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Colorado Market Shooter Ruled Mentally Competent To Stand Trial

Ahmad Al Aliwi Alissa, the man accused of killing 10 people at a Colorado supermarket in a 2021 rampage, is mentally competent to stand trial, a judge ruled, allowing the stalled prosecution to move forward. Judge Ingrid Bakke ruled that Alissa, who has schizophrenia, is able to understand court proceedings and contribute to his defense. Bakke presided over a hearing to consider an August determination by experts at a state mental hospital that Alissa was competent after previous evaluations found otherwise, reports the Associated Press.

Bakke said she was convinced that after forced medication, Alissa had a “far improved capacity to elucidate his reasoning and decision-making.” That is a critical component of competency, which partly hinges on Alissa being able to make informed decisions in his own case, such as whether to testify.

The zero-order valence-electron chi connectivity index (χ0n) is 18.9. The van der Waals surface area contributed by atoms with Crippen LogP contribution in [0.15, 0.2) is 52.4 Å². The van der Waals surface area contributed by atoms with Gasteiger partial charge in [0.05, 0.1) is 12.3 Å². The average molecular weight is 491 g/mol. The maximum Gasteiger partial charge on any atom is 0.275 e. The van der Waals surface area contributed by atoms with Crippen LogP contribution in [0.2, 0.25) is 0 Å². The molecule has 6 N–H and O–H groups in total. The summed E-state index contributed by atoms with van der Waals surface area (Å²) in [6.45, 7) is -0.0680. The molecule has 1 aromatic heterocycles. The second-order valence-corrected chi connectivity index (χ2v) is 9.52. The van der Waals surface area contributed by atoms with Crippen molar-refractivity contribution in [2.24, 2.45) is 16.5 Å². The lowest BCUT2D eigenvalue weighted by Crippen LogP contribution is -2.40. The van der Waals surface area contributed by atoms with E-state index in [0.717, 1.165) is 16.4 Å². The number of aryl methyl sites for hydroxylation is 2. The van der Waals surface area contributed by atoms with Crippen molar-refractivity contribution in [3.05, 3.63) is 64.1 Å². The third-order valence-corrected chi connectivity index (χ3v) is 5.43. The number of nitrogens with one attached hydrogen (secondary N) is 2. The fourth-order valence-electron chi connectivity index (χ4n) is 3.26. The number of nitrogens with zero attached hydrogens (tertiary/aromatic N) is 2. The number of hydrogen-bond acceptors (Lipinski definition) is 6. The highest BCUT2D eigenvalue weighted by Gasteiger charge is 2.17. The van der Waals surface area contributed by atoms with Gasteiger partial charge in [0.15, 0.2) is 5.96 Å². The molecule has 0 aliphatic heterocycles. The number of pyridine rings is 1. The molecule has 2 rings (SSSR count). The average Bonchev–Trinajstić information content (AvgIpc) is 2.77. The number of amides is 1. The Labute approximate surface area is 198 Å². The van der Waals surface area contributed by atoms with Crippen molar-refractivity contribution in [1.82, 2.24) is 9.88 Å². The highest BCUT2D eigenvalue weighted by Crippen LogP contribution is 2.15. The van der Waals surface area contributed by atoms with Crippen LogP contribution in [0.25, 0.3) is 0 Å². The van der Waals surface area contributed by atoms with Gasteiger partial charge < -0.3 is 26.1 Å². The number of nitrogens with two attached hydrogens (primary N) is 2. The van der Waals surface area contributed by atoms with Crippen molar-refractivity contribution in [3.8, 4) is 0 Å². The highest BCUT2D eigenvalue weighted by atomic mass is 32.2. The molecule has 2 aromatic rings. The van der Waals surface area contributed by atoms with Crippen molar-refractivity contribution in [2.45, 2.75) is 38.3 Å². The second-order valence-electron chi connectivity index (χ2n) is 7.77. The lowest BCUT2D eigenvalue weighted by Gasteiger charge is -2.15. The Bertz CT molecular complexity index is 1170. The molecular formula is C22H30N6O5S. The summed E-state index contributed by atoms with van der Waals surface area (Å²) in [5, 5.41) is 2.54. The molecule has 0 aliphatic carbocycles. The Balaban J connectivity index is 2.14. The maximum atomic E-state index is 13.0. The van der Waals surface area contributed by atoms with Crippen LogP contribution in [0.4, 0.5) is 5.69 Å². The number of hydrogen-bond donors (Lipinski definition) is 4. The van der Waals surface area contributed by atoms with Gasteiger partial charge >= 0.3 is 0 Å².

Alissa, 24, is charged with murder in connection with the shooting spree on March 22, 2021, in a crowded King Soopers Store in Boulder. He allegedly began firing outside the grocery store, shooting at least one person in the parking lot before moving inside. Employees and customers scrambled to escape the violence, some leaving through loading docks in the back and others sheltering in nearby stores. A SWAT team took Alissa into custody. Authorities haven’t disclosed a motive for the shooting. Alissa’s mental condition improved this spring after he was forced by court order to take medication for schizophrenia, said a psychologist who testified for the prosecution. Forensic psychologist Loandra Torres testified that Alissa said he bought firearms to commit a mass shooting. Torres said he also indicated “that there was some intention to commit suicide by cop.” evaluations throughout 2021 and 2022 found Alissa incompetent for trial largely due to his inability to communicate clearly and his refusal to discuss the allegations against him.


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